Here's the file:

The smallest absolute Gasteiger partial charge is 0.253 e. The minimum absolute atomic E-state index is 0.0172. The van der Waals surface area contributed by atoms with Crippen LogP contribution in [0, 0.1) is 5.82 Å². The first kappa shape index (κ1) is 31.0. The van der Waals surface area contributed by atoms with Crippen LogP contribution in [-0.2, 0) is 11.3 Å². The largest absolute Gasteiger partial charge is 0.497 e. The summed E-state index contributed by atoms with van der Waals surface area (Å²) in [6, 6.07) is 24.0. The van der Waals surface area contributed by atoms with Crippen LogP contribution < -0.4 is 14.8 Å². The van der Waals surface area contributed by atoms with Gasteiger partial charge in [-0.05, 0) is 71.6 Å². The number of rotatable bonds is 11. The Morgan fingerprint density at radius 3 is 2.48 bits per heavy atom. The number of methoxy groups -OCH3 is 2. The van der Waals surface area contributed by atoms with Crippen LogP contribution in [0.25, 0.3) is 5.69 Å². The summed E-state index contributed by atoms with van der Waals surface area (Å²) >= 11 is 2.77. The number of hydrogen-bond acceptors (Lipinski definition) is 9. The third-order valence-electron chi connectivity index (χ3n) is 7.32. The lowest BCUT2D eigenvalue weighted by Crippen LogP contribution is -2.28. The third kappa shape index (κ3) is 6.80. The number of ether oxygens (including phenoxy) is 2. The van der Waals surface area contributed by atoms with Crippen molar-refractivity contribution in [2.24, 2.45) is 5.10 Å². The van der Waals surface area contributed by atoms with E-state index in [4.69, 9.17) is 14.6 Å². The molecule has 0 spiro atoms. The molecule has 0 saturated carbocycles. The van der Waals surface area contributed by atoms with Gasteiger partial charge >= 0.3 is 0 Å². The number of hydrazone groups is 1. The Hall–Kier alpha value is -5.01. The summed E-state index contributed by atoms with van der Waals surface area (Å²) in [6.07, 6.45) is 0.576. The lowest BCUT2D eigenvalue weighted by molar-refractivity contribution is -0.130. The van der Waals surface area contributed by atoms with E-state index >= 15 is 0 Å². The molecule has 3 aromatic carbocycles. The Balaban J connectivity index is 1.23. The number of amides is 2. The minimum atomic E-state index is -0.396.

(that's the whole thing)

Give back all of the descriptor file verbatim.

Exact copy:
The smallest absolute Gasteiger partial charge is 0.253 e. The minimum absolute atomic E-state index is 0.0172. The van der Waals surface area contributed by atoms with Crippen LogP contribution in [0, 0.1) is 5.82 Å². The first kappa shape index (κ1) is 31.0. The van der Waals surface area contributed by atoms with Crippen LogP contribution in [-0.2, 0) is 11.3 Å². The largest absolute Gasteiger partial charge is 0.497 e. The summed E-state index contributed by atoms with van der Waals surface area (Å²) in [6, 6.07) is 24.0. The van der Waals surface area contributed by atoms with Crippen LogP contribution < -0.4 is 14.8 Å². The van der Waals surface area contributed by atoms with Gasteiger partial charge in [-0.05, 0) is 71.6 Å². The number of rotatable bonds is 11. The Morgan fingerprint density at radius 3 is 2.48 bits per heavy atom. The number of methoxy groups -OCH3 is 2. The van der Waals surface area contributed by atoms with Crippen LogP contribution in [0.25, 0.3) is 5.69 Å². The summed E-state index contributed by atoms with van der Waals surface area (Å²) >= 11 is 2.77. The number of hydrogen-bond acceptors (Lipinski definition) is 9. The third-order valence-electron chi connectivity index (χ3n) is 7.32. The lowest BCUT2D eigenvalue weighted by Crippen LogP contribution is -2.28. The third kappa shape index (κ3) is 6.80. The number of ether oxygens (including phenoxy) is 2. The van der Waals surface area contributed by atoms with Crippen molar-refractivity contribution in [2.24, 2.45) is 5.10 Å². The van der Waals surface area contributed by atoms with E-state index in [4.69, 9.17) is 14.6 Å². The molecule has 0 spiro atoms. The molecule has 0 saturated carbocycles. The van der Waals surface area contributed by atoms with Gasteiger partial charge >= 0.3 is 0 Å². The number of hydrazone groups is 1. The Hall–Kier alpha value is -5.01. The summed E-state index contributed by atoms with van der Waals surface area (Å²) in [6.07, 6.45) is 0.576. The lowest BCUT2D eigenvalue weighted by molar-refractivity contribution is -0.130. The van der Waals surface area contributed by atoms with E-state index >= 15 is 0 Å². The molecule has 3 aromatic carbocycles. The Balaban J connectivity index is 1.23. The number of amides is 2. The minimum atomic E-state index is -0.396.